Smart Business Magazine
March 1, 2002
From the article:
By Narasu Rebbapragada

Not every company is so quick to embrace Web-based accounting. Chick, Inc., a small Los Angeles-based advertising and Web-hosting company with high-profile entertainment clients, managed its finances with Intuit's QuickBooks desktop app when it opened in October 2000. But as the business grew and billing became more complicated, company president Chick Ciccarelli reluctantly turned to the Web. His chief goal? Streamline.

"I wanted to keep the overhead low, and I didn't want to hire a bunch of people to handle the accounting," Ciccarelli says. "But I could also see that having the bookkeeper come in all the time was taking time out of my day."

At first Ciccarelli was skeptical of online accounting services, assuming existing providers couldn't accommodate his company's complex recurring billing. An experienced programmer, Ciccarelli was resigned to building his own system. The enormous time and costs involved were readily apparent. He backtracked, opting for the Web version of Intuit QuickBooks, which he chose for his familiarity with the stand-alone version. "It was the only one I felt safe with," he says. "I was blown away by its programming. It was extremely well put together, easy to use, and easy to understand."

Ciccarelli began using QuickBooks for the Web in June, springing it on his clients with no notice yet receiving few complaints. Only one of his 27 accounts initially resisted online billing but has since switched. "I'm very satisfied," says Ciccarelli. "Intuit stocked it with features that we probably wouldn't have thought to use if we had built it ourselves."

Invoicing is now practically painless, as the system automatically sends invoices via e-mail at the end of the month. "There are no envelopes, no postage," Ciccarelli says. A monthly invoicing process that used to take six hours now takes about 45 minutes. Ciccarelli also saves money by not hiring an accountant and reducing his bookkeeper's hours from once a week once a month. Total savings from using Web-based accounting? About $2,000 per month.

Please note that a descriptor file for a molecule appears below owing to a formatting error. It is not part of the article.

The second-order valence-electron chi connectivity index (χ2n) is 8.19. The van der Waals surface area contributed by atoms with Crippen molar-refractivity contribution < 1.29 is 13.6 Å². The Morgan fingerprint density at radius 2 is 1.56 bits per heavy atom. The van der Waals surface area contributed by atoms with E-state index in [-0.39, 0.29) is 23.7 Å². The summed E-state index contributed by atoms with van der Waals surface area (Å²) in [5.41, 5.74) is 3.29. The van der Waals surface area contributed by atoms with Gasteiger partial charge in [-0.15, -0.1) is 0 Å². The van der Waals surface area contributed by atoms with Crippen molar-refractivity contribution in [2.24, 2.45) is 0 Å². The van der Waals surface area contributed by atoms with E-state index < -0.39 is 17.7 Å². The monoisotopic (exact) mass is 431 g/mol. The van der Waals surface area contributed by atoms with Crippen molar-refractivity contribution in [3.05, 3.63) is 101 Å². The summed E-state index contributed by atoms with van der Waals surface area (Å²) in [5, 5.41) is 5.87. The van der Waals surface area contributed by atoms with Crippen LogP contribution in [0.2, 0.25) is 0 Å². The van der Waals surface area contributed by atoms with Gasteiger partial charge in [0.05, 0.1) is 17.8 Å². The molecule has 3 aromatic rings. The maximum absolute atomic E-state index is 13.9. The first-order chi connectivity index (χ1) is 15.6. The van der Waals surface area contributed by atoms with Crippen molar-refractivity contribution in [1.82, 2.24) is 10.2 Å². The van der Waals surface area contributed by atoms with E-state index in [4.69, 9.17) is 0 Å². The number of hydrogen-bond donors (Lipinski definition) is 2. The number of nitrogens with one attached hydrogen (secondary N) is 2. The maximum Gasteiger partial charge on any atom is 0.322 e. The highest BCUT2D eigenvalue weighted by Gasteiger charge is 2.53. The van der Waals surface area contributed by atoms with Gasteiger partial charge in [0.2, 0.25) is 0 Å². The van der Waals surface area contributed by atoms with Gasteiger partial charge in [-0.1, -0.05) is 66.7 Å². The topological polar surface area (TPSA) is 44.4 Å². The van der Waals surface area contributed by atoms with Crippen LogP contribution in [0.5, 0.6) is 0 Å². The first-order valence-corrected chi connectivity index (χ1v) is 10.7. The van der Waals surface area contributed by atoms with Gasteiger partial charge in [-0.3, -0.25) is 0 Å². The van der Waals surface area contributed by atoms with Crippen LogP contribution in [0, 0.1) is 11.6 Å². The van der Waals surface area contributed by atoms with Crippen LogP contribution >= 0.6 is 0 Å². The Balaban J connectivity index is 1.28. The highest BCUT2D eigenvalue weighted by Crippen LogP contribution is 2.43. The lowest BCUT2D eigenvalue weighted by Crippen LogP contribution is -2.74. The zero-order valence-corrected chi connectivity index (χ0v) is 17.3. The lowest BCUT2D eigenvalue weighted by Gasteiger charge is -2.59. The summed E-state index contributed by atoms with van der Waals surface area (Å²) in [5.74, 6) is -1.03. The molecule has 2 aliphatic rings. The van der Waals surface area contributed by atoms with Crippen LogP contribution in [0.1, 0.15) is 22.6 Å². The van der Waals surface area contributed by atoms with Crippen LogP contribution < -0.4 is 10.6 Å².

Converting to the Web wasn't without problems, however. Half of Ciccarelli's accounting data was trapped in the desktop application because the first version of QuickBooks for the Web didn't let him import the accounts payable and accounts receivable data from the software. "If you signed up for a new online account [never having used QuickBooks], this wasn't a problem," Ciccarelli says.

With the first half of the year's accounting on his desktop computer and the second half online, Ciccarelli didn't use QuickBooks for the Web to make online payments. "We didn't want to mess up our payables," Ciccarelli says. "If we were paying our rent, utilities, and printing costs online, we'd have to split the information about our payables into two different programs." He hired an accountant to manually transfer data from the desktop to the online account-a fix that future users won't have to worry about. An updated release of QuickBooks for the Web lets you import data from the application's desktop version. Ciccarelli loves the new version. "Now we use it to do everything," he says.